Dementia Solutions – Caregiving Advice, January Update

Dementia expert, Karen Tyrell, offers answers to visitors for their situation-specific questions. Karen is a dementia consultant who can point you in the right direction, giving quick insight and personalized answers to help you with dementia care challenges.

Do you have a specific question relating to dementia that you need answered? Please submit your questions by email to: [email protected]

January, 2015 Update

1. Driving With Alzheimer’s – How Do I Get My Mother To Stop Driving ?


My mother has Alzheimer’s (we think) and I feel that the illness has progressed to the point where she should no longer be driving a car. I fear for her safety because I know her driving abilities are impaired (most days). However she gets very angry and resistant whenever I discuss the topic. What should I do?”

~Driving Distress


You are rightly worried about your mother’s safety while driving. However, in her eyes you are the one to blame for trying to take something away from her that she values – her driver’s license and sense of independence. A poor memory won’t stop her from recalling that you were the “guilty” party that stopped her from driving, because emotional memories remain strong for those with Alzheimer’s and some other forms of dementia. To divert the anger away from you, it would be in your best interest to have someone else take on the role of decision maker in determining whether she is capable of driving.


Her family doctor, could take on this role. Inform him/her of your concerns and mention details you have of the impaired driving by your mother, such as passing through a red light or some fender benders. Through simple tests the doctor can evaluate eyesight and cognitive functioning, and then may have her assessed by a company that does driving tests in the province you live in. There may be a simulated test prior to the actual road test as well. Depending on the results your mother will be notified about whether she needs to return her license. 

It’s never easy to feel you can’t continue doing something you’ve always done. Showing your mother your empathy about this issue will also diffuse her frustration towards you and help you both stay on amicable terms throughout this journey together. Good luck!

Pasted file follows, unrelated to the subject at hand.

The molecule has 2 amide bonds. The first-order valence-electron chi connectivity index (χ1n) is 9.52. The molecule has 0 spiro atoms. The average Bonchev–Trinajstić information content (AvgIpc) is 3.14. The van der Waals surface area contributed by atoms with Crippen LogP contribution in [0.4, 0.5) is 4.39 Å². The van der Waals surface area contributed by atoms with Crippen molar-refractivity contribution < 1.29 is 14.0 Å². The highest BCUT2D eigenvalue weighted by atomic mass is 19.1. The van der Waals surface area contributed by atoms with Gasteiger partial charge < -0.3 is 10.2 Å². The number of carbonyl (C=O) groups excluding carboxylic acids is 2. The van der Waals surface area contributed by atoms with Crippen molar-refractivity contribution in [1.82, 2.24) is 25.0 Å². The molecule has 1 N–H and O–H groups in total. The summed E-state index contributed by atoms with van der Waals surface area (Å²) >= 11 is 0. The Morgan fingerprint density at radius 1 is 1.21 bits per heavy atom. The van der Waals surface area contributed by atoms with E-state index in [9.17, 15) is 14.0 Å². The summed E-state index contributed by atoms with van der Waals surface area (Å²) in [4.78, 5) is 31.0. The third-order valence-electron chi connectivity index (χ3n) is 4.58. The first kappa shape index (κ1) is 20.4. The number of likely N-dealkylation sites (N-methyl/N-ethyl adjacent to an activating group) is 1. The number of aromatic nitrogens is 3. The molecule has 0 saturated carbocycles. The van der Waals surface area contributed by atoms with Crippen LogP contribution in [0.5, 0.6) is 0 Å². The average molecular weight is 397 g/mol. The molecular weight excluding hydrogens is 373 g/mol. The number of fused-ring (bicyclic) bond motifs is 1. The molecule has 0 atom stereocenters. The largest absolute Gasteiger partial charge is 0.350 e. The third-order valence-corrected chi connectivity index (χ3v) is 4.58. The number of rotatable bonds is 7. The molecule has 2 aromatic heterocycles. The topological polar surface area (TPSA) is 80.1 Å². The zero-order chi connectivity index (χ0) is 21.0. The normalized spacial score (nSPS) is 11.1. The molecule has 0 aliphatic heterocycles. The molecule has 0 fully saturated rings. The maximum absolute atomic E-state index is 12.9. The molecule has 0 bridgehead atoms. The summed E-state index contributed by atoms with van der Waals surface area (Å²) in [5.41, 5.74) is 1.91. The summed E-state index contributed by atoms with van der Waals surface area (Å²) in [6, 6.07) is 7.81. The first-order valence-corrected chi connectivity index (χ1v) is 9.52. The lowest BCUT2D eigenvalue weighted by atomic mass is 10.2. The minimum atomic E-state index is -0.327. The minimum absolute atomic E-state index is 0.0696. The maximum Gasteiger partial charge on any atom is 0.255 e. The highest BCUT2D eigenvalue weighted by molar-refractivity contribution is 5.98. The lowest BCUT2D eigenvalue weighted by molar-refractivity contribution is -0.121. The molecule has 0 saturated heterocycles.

2. Lifespan with Dementia – What is the Norm?


“My father has Alzheimer’s and I’m his primary caregiver. I was told his disease may last a long time. Is this the norm? What is the lifespan for those with Alzheimer’s?” 

~Son Seeking Answer 


One of the characteristics of Alzheimer’s is its variability—it affects people differently and does not adhere to a fixed timeline. For some the symptoms of Alzheimer’s may start several years prior to a doctor’s diagnosis and the symptoms themselves will show up differently depending on the patient. Your father’s lifespan with Alzheimer’s may be radically different from others living with the illness, so the best way to understand how the illness affects him is by observing him.

Among the multiple variables that determine the lifespan of those with Alzheimer’s, is the physical health of the individual. Try to gage your father’s overall health by asking some simple questions. Does he get regular exercise and eat healthy? Has he been impacted by illnesses and diseases such as diabetes or cancer, or experienced serious injuries? Remember that it’s never too late for anyone to adopt a healthy lifestyle. Even small lifestyle changes can have a very positive impact in increasing lifespan and having your support as a son and caregiver also makes a wonderful difference.

A diagnosis of Alzheimer’s does not mean your father cannot enjoy a good quality of life for many years to come. Wishing you and your father the very best!

3. “Senile Dementia” – What does it Mean?


 “I am curious to know what the term “senile dementia” means. Is it a specific type of dementia?”

~ Curious Christopher


Thanks for your question. There’s a lot of terminology that was used in the past to refer to medical conditions, but is no longer used by health professionals today. “Senile dementia” is one of those terms. At one time it referred to any type of dementia affecting aging individuals. Hope this helps and stay curious!

Do you have a specific question relating to dementia that you need answered? Please submit your questions by email to: [email protected]

Karen Tyrell CDP, CPCA is a Dementia Consultant & Educator for Personalized Dementia Solutions ( and the author of the book “Cracking the Dementia Code – Creative Solutions to Cope with Changed Behaviours.” She offers her expertise on dementia care through speaking engagements, workshops and by working one-on-one with families and caregivers.